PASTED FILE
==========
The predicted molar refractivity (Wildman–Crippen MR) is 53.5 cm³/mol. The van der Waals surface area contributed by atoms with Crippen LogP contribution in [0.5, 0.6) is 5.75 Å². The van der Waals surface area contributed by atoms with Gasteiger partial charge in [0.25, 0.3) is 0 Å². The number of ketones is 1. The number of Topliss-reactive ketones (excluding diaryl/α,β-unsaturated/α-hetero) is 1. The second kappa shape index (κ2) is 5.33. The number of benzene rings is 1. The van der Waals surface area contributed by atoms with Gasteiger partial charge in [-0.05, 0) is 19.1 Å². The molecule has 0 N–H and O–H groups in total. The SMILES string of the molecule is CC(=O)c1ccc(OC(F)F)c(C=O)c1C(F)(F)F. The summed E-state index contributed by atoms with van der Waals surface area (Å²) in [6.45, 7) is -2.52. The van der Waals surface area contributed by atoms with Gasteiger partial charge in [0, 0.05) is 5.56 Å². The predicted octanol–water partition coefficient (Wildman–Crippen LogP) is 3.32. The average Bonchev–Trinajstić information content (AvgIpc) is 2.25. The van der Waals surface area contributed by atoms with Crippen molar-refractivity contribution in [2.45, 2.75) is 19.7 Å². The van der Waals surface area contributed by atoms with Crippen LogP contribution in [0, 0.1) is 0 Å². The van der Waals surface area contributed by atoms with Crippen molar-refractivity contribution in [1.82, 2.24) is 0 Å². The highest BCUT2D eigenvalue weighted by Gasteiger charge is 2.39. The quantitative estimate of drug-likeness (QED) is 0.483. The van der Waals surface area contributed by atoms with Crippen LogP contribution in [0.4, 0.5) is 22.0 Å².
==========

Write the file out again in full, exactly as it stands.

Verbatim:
The predicted molar refractivity (Wildman–Crippen MR) is 53.5 cm³/mol. The van der Waals surface area contributed by atoms with Crippen LogP contribution in [0.5, 0.6) is 5.75 Å². The van der Waals surface area contributed by atoms with Gasteiger partial charge in [0.25, 0.3) is 0 Å². The number of ketones is 1. The number of Topliss-reactive ketones (excluding diaryl/α,β-unsaturated/α-hetero) is 1. The second kappa shape index (κ2) is 5.33. The number of benzene rings is 1. The van der Waals surface area contributed by atoms with Gasteiger partial charge in [-0.05, 0) is 19.1 Å². The molecule has 0 N–H and O–H groups in total. The SMILES string of the molecule is CC(=O)c1ccc(OC(F)F)c(C=O)c1C(F)(F)F. The summed E-state index contributed by atoms with van der Waals surface area (Å²) in [6.45, 7) is -2.52. The van der Waals surface area contributed by atoms with Gasteiger partial charge in [0, 0.05) is 5.56 Å². The predicted octanol–water partition coefficient (Wildman–Crippen LogP) is 3.32. The average Bonchev–Trinajstić information content (AvgIpc) is 2.25. The van der Waals surface area contributed by atoms with Crippen molar-refractivity contribution in [2.45, 2.75) is 19.7 Å². The van der Waals surface area contributed by atoms with Crippen LogP contribution in [0, 0.1) is 0 Å². The van der Waals surface area contributed by atoms with Crippen molar-refractivity contribution in [1.82, 2.24) is 0 Å². The highest BCUT2D eigenvalue weighted by Gasteiger charge is 2.39. The quantitative estimate of drug-likeness (QED) is 0.483. The van der Waals surface area contributed by atoms with Crippen LogP contribution in [0.4, 0.5) is 22.0 Å².